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Re^4: Keeping, and advancing in, your job

by bwelch (Curate)
on Mar 03, 2005 at 21:56 UTC ( #436379=note: print w/ replies, xml ) Need Help??


in reply to Re^3: Keeping, and advancing in, your job
in thread Keeping, and advancing in, your job

Sheesh. I didn't say it was easy, I only stated what works and was most efficient for me. It's easier and safer than trying to modify someone's code without comments, strict, or knowing what the changes might affect.

Most developers here use modules and break up functionality decently even if they don't use strict. It makes sense. Break up large code into modules for easier testing, updates, and re-use. No, there's no need to rewrite it. And yes, adopting a system means using existing or writing test suites. Of course, the two printers next to my cube don't make it very quiet.


Comment on Re^4: Keeping, and advancing in, your job
Re^5: Keeping, and advancing in, your job
by dragonchild (Archbishop) on Mar 04, 2005 at 04:14 UTC
    Rewriting when you are assigned to a new script is one thing. Rewriting when you are assigned to a million-line application is another, especially if that application (like most applications) doesn't have a comprehensive test suite.

    In addition, any change, no matter how small, has a certain risk associated with it. Larger changes have larger risks. A risk has a very clear dollar figure associated with it. It may be appropriate to leave an application in a crufty state, because of the dollar figures associated with changing it and not changing it. I work on an application that has that exact situation. It's crufty, horrible, and needs a complete rewrite. Except, that rewrite is being done by another group and I just need to keep it limping along for another year. It's one of my many tasks; I might spend 20 hours a month on it. Yes, I could rewrite it in that time, but that is wasted effort becaue the benefits to rewriting it are only gained by amortization - you spend $100 now to save $50/year over 5 years. You are still in the hole for two years and if you expect to turn the application off in a year, is it still worth it to rewrite?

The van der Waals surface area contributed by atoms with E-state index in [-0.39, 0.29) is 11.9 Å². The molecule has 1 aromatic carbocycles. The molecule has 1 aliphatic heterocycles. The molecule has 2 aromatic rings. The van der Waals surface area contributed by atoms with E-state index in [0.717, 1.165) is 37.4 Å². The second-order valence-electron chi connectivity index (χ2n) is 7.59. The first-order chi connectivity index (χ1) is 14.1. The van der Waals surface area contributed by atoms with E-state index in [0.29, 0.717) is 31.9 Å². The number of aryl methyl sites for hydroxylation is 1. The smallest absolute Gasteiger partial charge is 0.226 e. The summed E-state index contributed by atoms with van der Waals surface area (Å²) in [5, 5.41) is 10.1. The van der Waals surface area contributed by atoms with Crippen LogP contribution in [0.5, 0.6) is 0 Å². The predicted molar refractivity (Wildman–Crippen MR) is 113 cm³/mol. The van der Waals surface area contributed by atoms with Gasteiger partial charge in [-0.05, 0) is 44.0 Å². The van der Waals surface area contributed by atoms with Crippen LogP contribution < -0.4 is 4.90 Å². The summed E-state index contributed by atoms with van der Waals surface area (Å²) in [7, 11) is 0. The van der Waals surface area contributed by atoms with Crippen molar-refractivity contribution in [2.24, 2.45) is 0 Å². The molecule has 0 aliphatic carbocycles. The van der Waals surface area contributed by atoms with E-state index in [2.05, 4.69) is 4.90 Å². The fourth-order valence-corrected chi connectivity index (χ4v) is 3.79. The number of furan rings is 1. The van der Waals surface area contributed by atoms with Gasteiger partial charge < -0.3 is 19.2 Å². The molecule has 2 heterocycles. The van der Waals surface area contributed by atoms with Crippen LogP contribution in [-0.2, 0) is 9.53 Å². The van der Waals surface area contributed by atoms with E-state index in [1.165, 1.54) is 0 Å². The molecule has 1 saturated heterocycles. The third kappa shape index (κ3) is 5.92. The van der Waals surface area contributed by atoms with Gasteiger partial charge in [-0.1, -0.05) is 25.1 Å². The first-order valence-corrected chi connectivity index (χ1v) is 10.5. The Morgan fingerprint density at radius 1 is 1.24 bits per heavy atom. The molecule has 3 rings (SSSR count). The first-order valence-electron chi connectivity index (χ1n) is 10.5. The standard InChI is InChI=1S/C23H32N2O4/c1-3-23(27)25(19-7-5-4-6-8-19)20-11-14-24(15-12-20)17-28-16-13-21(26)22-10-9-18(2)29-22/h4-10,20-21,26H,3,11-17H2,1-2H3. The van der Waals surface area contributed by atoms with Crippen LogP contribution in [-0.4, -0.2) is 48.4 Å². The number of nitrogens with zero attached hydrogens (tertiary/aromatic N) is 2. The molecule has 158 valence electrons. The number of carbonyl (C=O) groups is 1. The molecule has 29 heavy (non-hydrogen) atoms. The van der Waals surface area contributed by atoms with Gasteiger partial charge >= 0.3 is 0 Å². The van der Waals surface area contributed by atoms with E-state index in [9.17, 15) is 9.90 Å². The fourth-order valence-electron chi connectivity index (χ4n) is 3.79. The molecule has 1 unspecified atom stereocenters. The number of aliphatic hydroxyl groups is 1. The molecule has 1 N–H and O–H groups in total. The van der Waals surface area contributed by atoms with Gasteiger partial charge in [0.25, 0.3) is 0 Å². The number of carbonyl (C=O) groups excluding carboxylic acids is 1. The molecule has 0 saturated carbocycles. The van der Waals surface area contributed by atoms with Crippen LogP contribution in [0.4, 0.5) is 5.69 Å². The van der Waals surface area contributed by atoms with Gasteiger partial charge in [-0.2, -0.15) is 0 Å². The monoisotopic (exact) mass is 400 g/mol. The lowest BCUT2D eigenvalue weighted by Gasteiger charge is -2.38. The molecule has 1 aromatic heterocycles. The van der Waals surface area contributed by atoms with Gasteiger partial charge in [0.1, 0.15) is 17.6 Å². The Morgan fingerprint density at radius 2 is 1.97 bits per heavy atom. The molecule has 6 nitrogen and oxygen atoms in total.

Being right, does not endow the right to be rude; politeness costs nothing.
    Being unknowing, is not the same as being stupid.
    Expressing a contrary opinion, whether to the individual or the group, is more often a sign of deeper thought than of cantankerous belligerence.
    Do not mistake your goals as the only goals; your opinion as the only opinion; your confidence as correctness. Saying you know better is not the same as explaining you know better.

      There's the difference. Given a thousand line script, I'd easily clean it up and make it work properly betting on the time saved in maintaining it. For ten-thousand line scripts, I'd question the source for having one script that long and be more hesitant to maintain it. Is that really a small script with many modules? That might be okay to maintain or it might be trouble.

      A million line system and one person maintaining it? That sounds like a job (or a nightmare) all by itself. Are there many independent modules that don't need to be changed? At best, that would be difficult.

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